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Somaliland: a drought, four boys and a ball

We arrive in Oodweyne, Somaliland at 10.30am. The environment seems lush, a deceptive picture of the real situation.

Our first stop is the community centre where I meet four young boys: Nur, Abdi, Fathi and Adnan aged 17, 14, 16 and 12.

They are here to attend a meeting to discuss a Save the Children project coming to an end. They are representing the children’s clubs started by Save the Children in different schools.

As well as providing the children with a safe environment, the clubs train them on their right to protection and good hygiene practices.

Nur invites us to his parent’s house. We are ushered into a one-room house and a papyrus mat is rolled out on the floor for us to sit on.

The children share their thoughts on the drought and how it is affecting them and their community.

Nur, Abdi, Fathi and Adnan with members of our field staff


“Children and teachers from outside villages have already moved.

“Many of our friends have moved away and we do not have enough teachers in our school. Some of the children are not able to come to school every day.”

They are disheartened. The drought is becoming worse. Water and food shortages are big challenges.

The much-awaited Gu rains were scanty at best. Farmers watched their plants dry out at a few inches high and their animals waste away.

Losing hope

Many families, having lost all hope of a harvest this year, have moved to other areas in search of better conditions.

The children aren’t shielded from the effects of the drought.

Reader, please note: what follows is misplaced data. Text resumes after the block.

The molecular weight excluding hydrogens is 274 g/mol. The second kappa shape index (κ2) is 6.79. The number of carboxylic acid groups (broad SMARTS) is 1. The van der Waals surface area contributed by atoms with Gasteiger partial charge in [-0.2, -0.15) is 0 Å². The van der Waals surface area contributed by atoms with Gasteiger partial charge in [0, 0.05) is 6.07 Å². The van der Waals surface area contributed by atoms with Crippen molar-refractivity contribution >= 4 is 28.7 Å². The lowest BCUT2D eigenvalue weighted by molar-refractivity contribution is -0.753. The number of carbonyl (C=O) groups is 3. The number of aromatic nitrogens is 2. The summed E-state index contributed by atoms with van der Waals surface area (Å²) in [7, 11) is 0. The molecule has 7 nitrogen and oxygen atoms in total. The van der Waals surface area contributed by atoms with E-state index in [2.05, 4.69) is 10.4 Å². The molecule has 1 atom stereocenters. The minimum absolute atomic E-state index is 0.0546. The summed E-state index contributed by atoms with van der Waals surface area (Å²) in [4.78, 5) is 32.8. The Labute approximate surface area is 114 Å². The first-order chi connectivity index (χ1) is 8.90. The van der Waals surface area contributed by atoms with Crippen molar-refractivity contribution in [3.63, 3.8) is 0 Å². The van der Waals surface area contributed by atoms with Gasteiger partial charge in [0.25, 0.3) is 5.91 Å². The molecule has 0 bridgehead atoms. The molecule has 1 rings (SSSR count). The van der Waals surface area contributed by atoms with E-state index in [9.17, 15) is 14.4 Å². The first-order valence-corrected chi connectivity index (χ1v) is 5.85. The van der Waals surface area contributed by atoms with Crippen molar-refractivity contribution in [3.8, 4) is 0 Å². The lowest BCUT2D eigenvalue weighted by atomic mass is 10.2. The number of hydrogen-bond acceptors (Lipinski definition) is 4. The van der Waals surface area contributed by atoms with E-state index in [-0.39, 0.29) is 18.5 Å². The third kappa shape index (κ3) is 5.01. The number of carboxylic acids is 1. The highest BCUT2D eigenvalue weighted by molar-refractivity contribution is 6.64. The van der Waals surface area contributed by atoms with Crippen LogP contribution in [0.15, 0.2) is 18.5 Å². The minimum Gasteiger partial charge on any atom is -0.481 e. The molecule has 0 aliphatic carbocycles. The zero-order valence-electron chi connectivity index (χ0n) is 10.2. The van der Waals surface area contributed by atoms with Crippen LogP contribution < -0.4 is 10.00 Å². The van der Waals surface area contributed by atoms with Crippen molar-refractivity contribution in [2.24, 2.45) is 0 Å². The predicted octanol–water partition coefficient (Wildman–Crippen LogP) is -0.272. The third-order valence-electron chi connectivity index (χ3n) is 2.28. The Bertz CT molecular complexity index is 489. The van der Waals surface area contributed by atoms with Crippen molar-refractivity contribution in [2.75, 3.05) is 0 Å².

“We have to share the little we have among many of us. Before the crisis we ate three meals a day, now we are lucky if we eat two.”

Children from poor families are dropping out of school to be shoe shiners, barbers, water collectors, charcoal sellers and work in restaurants to supplement diminishing household incomes.

These boys are lucky to continue with their education

Growing up too quickly

“We play outside school using a ball we bought after contributing our morning tea money. It was the cheapest we could find at $1.50.

“The main thing for us is sports: football, volleyball and basketball!” Abdi says and the other boys nod in agreement.

The ability to learn and play allows them to be children in a world which is forcing them to grow up too quickly.

They struggle to stay positive in the shadow of insufficiency. In a world where one could find a million reasons to be unhappy; who knew a ball, four boys and happy smiles could paint such an inspiring picture on the grim canvas of a worsening drought?

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